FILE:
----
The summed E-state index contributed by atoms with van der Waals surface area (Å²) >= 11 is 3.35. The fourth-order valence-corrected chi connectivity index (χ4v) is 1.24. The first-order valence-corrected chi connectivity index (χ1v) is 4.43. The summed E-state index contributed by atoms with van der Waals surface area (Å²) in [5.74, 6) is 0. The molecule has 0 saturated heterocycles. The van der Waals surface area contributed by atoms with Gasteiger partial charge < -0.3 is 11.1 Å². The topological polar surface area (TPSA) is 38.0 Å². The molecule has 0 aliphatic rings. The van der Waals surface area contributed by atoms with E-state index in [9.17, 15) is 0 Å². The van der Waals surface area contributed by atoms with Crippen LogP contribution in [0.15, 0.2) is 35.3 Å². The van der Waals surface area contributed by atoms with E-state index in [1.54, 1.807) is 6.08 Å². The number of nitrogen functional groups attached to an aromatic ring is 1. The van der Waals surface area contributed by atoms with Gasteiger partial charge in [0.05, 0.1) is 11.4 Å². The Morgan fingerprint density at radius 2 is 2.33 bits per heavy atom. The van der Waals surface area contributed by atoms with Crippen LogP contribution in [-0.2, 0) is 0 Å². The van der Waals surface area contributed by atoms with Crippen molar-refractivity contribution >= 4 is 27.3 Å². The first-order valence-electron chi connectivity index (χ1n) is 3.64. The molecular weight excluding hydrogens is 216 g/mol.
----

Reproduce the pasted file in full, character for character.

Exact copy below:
The summed E-state index contributed by atoms with van der Waals surface area (Å²) >= 11 is 3.35. The fourth-order valence-corrected chi connectivity index (χ4v) is 1.24. The first-order valence-corrected chi connectivity index (χ1v) is 4.43. The summed E-state index contributed by atoms with van der Waals surface area (Å²) in [5.74, 6) is 0. The molecule has 0 saturated heterocycles. The van der Waals surface area contributed by atoms with Gasteiger partial charge < -0.3 is 11.1 Å². The topological polar surface area (TPSA) is 38.0 Å². The molecule has 0 aliphatic rings. The van der Waals surface area contributed by atoms with E-state index in [9.17, 15) is 0 Å². The van der Waals surface area contributed by atoms with Crippen LogP contribution in [0.15, 0.2) is 35.3 Å². The van der Waals surface area contributed by atoms with E-state index in [1.54, 1.807) is 6.08 Å². The number of nitrogen functional groups attached to an aromatic ring is 1. The van der Waals surface area contributed by atoms with Gasteiger partial charge in [0.05, 0.1) is 11.4 Å². The Morgan fingerprint density at radius 2 is 2.33 bits per heavy atom. The van der Waals surface area contributed by atoms with Crippen LogP contribution in [-0.2, 0) is 0 Å². The van der Waals surface area contributed by atoms with Crippen molar-refractivity contribution >= 4 is 27.3 Å². The first-order valence-electron chi connectivity index (χ1n) is 3.64. The molecular weight excluding hydrogens is 216 g/mol.